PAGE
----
When a temporary nurse steps in to help my son at school

Unexpected change puts this mother on edge, even if it turns out well

Keara Engle avatar

by Keara Engle |

Share this article:

Share article via email
main graphic for the column

I’ve become so used to my routines that when an abrupt change happens, it throws me off. Recently, a substitute nurse filled in for the one who usually attends school with my 5-year-old son, Cayden, who has infantile-onset Pompe disease.

Cayden is accustomed to having a nurse with him every day at school, but not a substitute. His regular nurse has been with him since preschool and followed him to kindergarten. We’ve gotten to know her well, and she does a great job.

Pompe disease has left Cayden with weakened muscles, so he needs assistance with certain tasks, especially while at school. Some of the nurse’s duties include feeding Cayden at lunchtime through his feeding tube, changing his diaper, getting him on the toilet, transferring him from one place to another, and pushing him in his wheelchair.

Recommended Reading
A child jumps rope while two children play with hula-hoops while toys and stars surround them.

Siblings have same gene mutations, but different symptoms: Report

Adjusting on the fly

His regular nurse had to take two days off work, which isn’t a problem for me because I know things come up in life. Luckily, the nursing agency was able to find someone to cover those days. I was a bit nervous, but I discovered that I had no reason to be.

The nurse who filled in did an amazing job. When Cayden returned home from school after the first day, he said everything had gone just fine. The nurse wrote me a detailed note about Cayden’s day, which I appreciated, because it’s something his regular nurse does, too. After that, my nerves calmed down a bit.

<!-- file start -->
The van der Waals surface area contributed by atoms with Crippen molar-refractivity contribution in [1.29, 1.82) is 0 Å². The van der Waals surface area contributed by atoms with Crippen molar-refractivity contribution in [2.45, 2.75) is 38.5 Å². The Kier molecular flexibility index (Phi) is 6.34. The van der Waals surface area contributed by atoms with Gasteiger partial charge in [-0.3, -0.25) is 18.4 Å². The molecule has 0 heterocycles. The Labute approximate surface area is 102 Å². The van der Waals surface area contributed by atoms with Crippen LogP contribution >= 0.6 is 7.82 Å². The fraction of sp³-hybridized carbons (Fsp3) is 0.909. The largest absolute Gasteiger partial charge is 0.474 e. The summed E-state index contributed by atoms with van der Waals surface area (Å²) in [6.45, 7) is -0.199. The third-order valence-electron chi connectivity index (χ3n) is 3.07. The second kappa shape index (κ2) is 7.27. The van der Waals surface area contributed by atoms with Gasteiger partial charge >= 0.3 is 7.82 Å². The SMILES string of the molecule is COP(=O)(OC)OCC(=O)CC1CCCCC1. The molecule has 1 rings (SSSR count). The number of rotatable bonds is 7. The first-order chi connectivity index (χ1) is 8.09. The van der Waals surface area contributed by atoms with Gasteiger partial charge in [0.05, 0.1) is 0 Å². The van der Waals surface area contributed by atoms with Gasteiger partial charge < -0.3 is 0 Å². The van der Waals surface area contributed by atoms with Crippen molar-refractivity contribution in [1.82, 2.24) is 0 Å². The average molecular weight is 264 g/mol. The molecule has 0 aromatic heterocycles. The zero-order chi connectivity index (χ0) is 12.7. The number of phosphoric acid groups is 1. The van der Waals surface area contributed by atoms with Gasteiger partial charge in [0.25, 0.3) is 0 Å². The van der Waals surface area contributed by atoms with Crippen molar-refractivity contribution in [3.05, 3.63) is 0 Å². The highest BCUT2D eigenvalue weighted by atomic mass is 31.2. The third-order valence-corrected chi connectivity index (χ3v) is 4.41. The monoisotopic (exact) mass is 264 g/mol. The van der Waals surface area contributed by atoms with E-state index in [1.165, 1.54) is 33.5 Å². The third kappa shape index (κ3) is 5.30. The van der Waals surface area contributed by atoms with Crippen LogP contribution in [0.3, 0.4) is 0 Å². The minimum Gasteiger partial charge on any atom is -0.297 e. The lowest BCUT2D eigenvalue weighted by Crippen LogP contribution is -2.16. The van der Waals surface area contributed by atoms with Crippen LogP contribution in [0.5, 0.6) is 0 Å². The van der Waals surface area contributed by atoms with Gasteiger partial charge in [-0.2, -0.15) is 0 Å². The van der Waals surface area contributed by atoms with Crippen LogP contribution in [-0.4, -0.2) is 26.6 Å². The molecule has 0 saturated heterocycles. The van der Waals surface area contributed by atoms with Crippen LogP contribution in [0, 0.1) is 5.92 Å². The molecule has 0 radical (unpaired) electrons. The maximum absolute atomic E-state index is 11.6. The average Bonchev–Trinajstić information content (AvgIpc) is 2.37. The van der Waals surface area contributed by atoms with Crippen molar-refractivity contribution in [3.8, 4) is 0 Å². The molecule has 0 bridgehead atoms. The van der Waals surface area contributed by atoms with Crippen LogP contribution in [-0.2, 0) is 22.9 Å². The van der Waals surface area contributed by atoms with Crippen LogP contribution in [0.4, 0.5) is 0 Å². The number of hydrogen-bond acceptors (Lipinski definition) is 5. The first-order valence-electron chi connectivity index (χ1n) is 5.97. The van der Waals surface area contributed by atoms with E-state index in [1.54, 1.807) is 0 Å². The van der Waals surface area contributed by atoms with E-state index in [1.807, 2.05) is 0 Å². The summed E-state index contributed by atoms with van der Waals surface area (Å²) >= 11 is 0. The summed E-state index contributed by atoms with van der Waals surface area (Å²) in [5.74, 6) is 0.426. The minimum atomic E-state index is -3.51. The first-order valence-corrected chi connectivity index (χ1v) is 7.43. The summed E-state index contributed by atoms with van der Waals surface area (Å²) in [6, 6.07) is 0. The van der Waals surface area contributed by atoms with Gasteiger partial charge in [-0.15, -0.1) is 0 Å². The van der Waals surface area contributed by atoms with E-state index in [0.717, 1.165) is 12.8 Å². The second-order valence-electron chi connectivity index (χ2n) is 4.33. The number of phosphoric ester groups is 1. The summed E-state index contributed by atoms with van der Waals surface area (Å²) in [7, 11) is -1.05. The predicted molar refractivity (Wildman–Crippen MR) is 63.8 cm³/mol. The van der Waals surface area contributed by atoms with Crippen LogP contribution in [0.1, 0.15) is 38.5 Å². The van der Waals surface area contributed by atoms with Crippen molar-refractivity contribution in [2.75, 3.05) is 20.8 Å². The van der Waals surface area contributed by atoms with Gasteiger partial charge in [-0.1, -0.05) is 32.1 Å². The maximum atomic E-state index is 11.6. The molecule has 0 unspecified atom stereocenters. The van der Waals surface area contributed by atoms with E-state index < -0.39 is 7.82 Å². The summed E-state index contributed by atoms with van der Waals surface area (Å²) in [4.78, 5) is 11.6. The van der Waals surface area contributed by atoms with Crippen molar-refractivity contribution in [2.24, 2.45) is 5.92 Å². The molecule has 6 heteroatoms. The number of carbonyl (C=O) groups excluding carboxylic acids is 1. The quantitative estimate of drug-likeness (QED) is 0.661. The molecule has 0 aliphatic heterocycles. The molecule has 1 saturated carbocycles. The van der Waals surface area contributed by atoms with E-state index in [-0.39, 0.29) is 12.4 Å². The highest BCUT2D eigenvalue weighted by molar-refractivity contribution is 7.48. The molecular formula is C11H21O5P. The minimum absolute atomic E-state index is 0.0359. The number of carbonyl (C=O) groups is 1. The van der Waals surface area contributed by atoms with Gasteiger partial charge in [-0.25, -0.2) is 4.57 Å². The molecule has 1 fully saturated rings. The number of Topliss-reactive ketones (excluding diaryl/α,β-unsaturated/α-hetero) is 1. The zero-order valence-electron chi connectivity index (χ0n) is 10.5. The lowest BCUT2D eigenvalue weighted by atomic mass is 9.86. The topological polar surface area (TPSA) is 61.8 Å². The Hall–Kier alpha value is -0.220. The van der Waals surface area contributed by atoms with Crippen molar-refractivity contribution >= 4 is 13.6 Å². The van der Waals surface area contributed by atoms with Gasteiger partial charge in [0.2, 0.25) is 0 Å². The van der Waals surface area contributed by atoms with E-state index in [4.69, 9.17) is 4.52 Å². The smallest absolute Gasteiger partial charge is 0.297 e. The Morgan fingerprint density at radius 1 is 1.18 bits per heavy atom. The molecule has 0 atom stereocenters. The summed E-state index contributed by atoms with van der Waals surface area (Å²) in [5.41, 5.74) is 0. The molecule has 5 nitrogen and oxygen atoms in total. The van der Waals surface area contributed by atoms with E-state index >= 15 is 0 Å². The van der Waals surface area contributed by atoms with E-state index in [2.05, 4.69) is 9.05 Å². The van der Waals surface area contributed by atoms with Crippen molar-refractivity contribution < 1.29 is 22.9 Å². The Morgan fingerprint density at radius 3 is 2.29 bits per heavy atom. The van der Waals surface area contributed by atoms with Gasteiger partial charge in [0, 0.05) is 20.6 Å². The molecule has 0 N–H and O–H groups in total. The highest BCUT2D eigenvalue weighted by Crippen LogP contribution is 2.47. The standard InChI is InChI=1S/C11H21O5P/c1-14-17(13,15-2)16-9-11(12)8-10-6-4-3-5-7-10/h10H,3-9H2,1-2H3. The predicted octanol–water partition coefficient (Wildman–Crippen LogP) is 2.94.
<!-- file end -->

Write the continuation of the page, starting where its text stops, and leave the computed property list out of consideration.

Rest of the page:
But then I received a phone call from the agency explaining that the temporary nurse had gotten into an accident while on her way home and couldn’t come in the next day. I was relieved to hear she was OK, but I wasn’t sure what to do.

I quickly sent an email to the school principal and the school nurse to let them know what had happened. I asked if I should still send Cayden to school the next day or keep him at home. They replied that the school nurse could help Cayden as long as I was OK with it.

I agreed, and I’m glad I did. The school nurse did a great job.

Having a temporary nurse for Cayden isn’t ideal, but sometimes there’s no way around it. I’m glad to know that when it happens, we have solutions and everything should be just fine.

Note: Pompe Disease News is strictly a news and information website about the disease. It does not provide medical advice, diagnosis, or treatment. This content is not intended to be a substitute for professional medical advice, diagnosis, or treatment. Always seek the advice of your physician or other qualified health provider with any questions you may have regarding a medical condition. Never disregard professional medical advice or delay in seeking it because of something you have read on this website. The opinions expressed in this column are not those of Pompe Disease News or its parent company, BioNews, and are intended to spark discussion about issues pertaining to Pompe disease.


Leave a comment

Fill in the required fields to post. Your email address will not be published.